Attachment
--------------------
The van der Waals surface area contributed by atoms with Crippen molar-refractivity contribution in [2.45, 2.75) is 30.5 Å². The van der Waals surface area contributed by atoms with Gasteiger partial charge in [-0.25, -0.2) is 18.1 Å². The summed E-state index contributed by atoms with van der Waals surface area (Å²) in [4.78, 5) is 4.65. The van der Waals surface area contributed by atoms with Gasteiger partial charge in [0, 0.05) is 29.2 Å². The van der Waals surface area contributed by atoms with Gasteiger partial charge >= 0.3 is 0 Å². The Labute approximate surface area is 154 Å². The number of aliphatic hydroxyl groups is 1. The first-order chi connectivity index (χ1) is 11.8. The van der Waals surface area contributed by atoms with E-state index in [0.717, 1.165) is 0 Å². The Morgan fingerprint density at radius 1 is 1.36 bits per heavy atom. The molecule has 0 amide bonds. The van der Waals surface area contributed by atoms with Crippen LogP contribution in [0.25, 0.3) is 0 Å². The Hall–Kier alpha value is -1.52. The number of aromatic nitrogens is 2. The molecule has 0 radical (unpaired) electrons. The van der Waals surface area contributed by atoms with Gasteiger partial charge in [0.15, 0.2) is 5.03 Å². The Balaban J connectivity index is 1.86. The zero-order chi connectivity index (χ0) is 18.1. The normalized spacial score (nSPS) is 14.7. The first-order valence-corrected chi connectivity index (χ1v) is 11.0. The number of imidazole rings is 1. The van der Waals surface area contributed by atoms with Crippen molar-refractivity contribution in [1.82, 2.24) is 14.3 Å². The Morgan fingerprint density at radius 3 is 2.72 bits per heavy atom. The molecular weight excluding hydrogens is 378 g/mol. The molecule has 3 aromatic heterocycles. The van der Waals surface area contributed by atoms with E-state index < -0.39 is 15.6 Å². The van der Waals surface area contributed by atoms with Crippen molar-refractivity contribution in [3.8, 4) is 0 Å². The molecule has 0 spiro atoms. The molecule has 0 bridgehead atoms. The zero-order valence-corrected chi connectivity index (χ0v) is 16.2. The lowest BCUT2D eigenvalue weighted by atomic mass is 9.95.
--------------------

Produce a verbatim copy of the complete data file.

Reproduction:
The van der Waals surface area contributed by atoms with Crippen molar-refractivity contribution in [2.45, 2.75) is 30.5 Å². The van der Waals surface area contributed by atoms with Gasteiger partial charge in [-0.25, -0.2) is 18.1 Å². The summed E-state index contributed by atoms with van der Waals surface area (Å²) in [4.78, 5) is 4.65. The van der Waals surface area contributed by atoms with Gasteiger partial charge in [0, 0.05) is 29.2 Å². The van der Waals surface area contributed by atoms with Gasteiger partial charge >= 0.3 is 0 Å². The Labute approximate surface area is 154 Å². The number of aliphatic hydroxyl groups is 1. The first-order chi connectivity index (χ1) is 11.8. The van der Waals surface area contributed by atoms with E-state index in [0.717, 1.165) is 0 Å². The Morgan fingerprint density at radius 1 is 1.36 bits per heavy atom. The molecule has 0 amide bonds. The van der Waals surface area contributed by atoms with Crippen LogP contribution in [0.25, 0.3) is 0 Å². The Hall–Kier alpha value is -1.52. The number of aromatic nitrogens is 2. The molecule has 0 radical (unpaired) electrons. The van der Waals surface area contributed by atoms with Gasteiger partial charge in [0.15, 0.2) is 5.03 Å². The Balaban J connectivity index is 1.86. The zero-order chi connectivity index (χ0) is 18.1. The normalized spacial score (nSPS) is 14.7. The first-order valence-corrected chi connectivity index (χ1v) is 11.0. The number of imidazole rings is 1. The van der Waals surface area contributed by atoms with Crippen molar-refractivity contribution in [1.82, 2.24) is 14.3 Å². The Morgan fingerprint density at radius 3 is 2.72 bits per heavy atom. The molecular weight excluding hydrogens is 378 g/mol. The molecule has 3 aromatic heterocycles. The van der Waals surface area contributed by atoms with E-state index < -0.39 is 15.6 Å². The van der Waals surface area contributed by atoms with Crippen molar-refractivity contribution in [3.8, 4) is 0 Å². The molecule has 0 spiro atoms. The molecule has 0 bridgehead atoms. The zero-order valence-corrected chi connectivity index (χ0v) is 16.2. The lowest BCUT2D eigenvalue weighted by atomic mass is 9.95.